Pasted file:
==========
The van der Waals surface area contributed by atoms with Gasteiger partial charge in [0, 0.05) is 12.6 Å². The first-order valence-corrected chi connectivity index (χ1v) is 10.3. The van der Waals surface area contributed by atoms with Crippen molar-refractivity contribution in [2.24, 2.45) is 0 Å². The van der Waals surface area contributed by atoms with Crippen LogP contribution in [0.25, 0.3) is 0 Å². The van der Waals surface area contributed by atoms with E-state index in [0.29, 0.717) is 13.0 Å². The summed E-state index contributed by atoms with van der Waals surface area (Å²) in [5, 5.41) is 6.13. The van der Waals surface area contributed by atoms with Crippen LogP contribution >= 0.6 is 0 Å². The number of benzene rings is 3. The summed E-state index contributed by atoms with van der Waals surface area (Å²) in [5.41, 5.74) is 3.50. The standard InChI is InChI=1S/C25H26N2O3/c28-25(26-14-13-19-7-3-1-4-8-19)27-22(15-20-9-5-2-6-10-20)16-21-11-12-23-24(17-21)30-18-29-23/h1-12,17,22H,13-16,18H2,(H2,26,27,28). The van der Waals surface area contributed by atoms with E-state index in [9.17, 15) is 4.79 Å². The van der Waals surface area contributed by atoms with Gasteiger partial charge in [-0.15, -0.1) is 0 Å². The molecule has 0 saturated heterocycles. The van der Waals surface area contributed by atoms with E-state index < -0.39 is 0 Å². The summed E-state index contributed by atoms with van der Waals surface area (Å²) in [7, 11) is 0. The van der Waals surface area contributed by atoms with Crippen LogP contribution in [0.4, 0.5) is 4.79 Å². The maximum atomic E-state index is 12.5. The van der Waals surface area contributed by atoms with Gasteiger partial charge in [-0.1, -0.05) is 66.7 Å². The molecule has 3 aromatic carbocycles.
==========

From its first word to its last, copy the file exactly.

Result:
The van der Waals surface area contributed by atoms with Gasteiger partial charge in [0, 0.05) is 12.6 Å². The first-order valence-corrected chi connectivity index (χ1v) is 10.3. The van der Waals surface area contributed by atoms with Crippen molar-refractivity contribution in [2.24, 2.45) is 0 Å². The van der Waals surface area contributed by atoms with Crippen LogP contribution in [0.25, 0.3) is 0 Å². The van der Waals surface area contributed by atoms with E-state index in [0.29, 0.717) is 13.0 Å². The summed E-state index contributed by atoms with van der Waals surface area (Å²) in [5, 5.41) is 6.13. The van der Waals surface area contributed by atoms with Crippen LogP contribution >= 0.6 is 0 Å². The number of benzene rings is 3. The summed E-state index contributed by atoms with van der Waals surface area (Å²) in [5.41, 5.74) is 3.50. The standard InChI is InChI=1S/C25H26N2O3/c28-25(26-14-13-19-7-3-1-4-8-19)27-22(15-20-9-5-2-6-10-20)16-21-11-12-23-24(17-21)30-18-29-23/h1-12,17,22H,13-16,18H2,(H2,26,27,28). The van der Waals surface area contributed by atoms with E-state index in [9.17, 15) is 4.79 Å². The van der Waals surface area contributed by atoms with Gasteiger partial charge in [-0.15, -0.1) is 0 Å². The molecule has 0 saturated heterocycles. The van der Waals surface area contributed by atoms with E-state index < -0.39 is 0 Å². The summed E-state index contributed by atoms with van der Waals surface area (Å²) in [7, 11) is 0. The van der Waals surface area contributed by atoms with Crippen LogP contribution in [0.4, 0.5) is 4.79 Å². The maximum atomic E-state index is 12.5. The van der Waals surface area contributed by atoms with Gasteiger partial charge in [-0.1, -0.05) is 66.7 Å². The molecule has 3 aromatic carbocycles.